Yea, I’m sure John would prefer to think of me as the John Grooms of Charleston, but I’m writing this damned blog, so the headline stands.

Whatever he is, John is the left wing wise guy who calls out the conservative frauds and hypocrites in Creative Loafing, Charlotte’s alternative newsweekly, which is published in the form and spirit of Charleston City Paper.

John has recently published an excellent collection of his finest columns under the title Deliver Us from Weasels, (I love that title) from Main Street Rag Publishing Company.

Along with several dozen of his weekly columns on politics and culture, Weasels contains several of ohn’s autobiographical essays and feature stories that have appeared in Creative Loafing over the years. And there are also music reviews and cultural essays. Here are some excerpts from “The Ghost Has Left the Building — Elvis’ Legacy of Change and Rebellion Is Lost in the Commercial Glut,” published in August 2003.

The original Elvis Presley has left the building. In this year of his 25th Deathiversary, with an avalanche of commercial “product” being peddled to cash in on, er, commemorate his legacy, you’ll be hard-pressed to find a trace of the light-brown haired, still-pimply, half-scared-to-death 18-year-old Memphis weirdo who screwed up his courage enough to walk into Sun Studios to make a record for his mama….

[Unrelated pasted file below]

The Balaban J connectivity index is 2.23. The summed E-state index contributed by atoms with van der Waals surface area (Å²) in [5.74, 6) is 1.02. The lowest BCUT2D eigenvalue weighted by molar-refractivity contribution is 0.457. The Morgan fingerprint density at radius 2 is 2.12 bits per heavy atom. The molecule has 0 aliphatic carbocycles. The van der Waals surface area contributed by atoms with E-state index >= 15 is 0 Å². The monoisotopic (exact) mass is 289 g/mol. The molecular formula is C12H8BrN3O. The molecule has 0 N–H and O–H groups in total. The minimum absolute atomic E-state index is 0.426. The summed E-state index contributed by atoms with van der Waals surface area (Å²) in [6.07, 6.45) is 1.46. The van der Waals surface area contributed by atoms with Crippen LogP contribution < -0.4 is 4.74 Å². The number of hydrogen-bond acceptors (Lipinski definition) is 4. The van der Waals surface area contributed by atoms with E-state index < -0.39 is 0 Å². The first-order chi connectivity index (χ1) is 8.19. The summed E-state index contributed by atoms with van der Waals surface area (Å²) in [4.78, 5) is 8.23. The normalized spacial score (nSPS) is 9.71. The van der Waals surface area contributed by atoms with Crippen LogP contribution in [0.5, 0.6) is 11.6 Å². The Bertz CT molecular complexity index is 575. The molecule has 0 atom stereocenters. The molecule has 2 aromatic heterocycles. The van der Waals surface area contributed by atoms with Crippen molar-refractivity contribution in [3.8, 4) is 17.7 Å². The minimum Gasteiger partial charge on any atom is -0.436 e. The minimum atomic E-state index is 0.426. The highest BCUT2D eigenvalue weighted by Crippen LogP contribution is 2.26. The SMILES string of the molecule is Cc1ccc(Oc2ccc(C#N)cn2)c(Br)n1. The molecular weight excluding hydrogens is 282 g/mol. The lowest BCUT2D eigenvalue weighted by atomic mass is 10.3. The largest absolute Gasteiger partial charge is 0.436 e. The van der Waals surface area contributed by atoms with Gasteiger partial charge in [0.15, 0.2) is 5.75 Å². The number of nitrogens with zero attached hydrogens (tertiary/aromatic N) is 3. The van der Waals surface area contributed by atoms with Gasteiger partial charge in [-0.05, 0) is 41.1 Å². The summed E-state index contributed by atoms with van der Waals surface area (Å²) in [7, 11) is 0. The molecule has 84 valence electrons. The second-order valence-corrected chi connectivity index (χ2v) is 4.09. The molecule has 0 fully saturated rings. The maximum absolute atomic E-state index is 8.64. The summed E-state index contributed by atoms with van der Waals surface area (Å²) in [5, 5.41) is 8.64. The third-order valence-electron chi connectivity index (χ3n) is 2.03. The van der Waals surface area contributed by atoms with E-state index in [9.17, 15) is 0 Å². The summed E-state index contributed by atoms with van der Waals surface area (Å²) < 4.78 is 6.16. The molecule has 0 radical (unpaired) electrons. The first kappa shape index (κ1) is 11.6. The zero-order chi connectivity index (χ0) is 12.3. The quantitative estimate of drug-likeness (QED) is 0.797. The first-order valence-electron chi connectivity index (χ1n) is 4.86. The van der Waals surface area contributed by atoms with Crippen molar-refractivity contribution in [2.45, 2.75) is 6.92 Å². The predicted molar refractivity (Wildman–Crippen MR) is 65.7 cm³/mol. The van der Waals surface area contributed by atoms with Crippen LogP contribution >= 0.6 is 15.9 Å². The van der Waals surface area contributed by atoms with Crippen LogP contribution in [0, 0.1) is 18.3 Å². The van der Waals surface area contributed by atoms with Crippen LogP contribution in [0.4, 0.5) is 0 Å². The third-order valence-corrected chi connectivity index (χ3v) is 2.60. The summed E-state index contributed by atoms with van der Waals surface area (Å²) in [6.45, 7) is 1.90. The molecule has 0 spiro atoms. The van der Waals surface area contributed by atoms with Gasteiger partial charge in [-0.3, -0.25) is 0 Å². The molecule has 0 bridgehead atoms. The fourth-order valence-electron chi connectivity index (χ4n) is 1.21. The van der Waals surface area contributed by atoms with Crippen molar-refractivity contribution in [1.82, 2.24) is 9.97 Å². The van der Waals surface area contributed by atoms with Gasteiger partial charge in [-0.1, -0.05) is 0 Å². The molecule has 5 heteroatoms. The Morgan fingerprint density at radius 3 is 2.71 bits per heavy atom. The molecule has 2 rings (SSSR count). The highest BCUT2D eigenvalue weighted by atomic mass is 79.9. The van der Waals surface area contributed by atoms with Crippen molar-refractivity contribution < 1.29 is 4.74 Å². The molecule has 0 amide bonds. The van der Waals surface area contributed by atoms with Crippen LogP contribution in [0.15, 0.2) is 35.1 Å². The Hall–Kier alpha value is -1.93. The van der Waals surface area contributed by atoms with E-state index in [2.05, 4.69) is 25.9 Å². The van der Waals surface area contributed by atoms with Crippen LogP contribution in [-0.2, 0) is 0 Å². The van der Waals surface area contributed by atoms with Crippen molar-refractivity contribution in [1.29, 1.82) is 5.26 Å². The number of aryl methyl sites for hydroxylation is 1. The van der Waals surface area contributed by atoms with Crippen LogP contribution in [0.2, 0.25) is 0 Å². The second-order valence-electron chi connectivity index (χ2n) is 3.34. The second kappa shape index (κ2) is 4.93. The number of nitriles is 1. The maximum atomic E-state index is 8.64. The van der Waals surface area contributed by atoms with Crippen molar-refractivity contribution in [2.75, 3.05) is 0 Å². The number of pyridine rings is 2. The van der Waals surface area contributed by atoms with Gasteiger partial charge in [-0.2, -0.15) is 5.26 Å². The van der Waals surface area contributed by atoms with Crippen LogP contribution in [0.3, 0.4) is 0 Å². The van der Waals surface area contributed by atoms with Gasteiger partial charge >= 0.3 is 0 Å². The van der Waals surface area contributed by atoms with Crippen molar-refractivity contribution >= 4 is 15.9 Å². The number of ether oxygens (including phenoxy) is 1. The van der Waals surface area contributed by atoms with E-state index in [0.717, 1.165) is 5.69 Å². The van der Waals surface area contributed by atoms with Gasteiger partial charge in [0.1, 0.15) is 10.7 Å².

Elvis’ life is now generally summed up in the media by three main images — a) Fat Elvis the druggie; b) trim, Vegas karate chop Elvis; and c) Silly Movie Star Elvis. So who’s missing? That would be the young Elvis, the important Elvis, the turned-the-world-upside-down Elvis, now largely drowned in a latter day jumpsuits, odd personal quirks, and inconceivable pill habits….

Some very learned, talented people have written about what Elvis means to our culture, what lessons are to be learned from his career, how he was a metaphor for the potential and the traps in the American system.

But what’s really lost in the shuffle is how gutsy that kid was — the kind of guts that’s often the property of the nderclass — growing up poor, living in public housing, with really nothing to lose anyway, so why not play a little white man’s version of rhythm & blues? Nobody had really cared about anything he had ever done before anyway; why should it be any different this time? Of course, this time he was so good at what he was doing, things turned out to be very different.

This is 239 pages of stellar writing about some of the most important events and interesting people of our time. Go online and invest $14.95 in good writing and progressive journalism at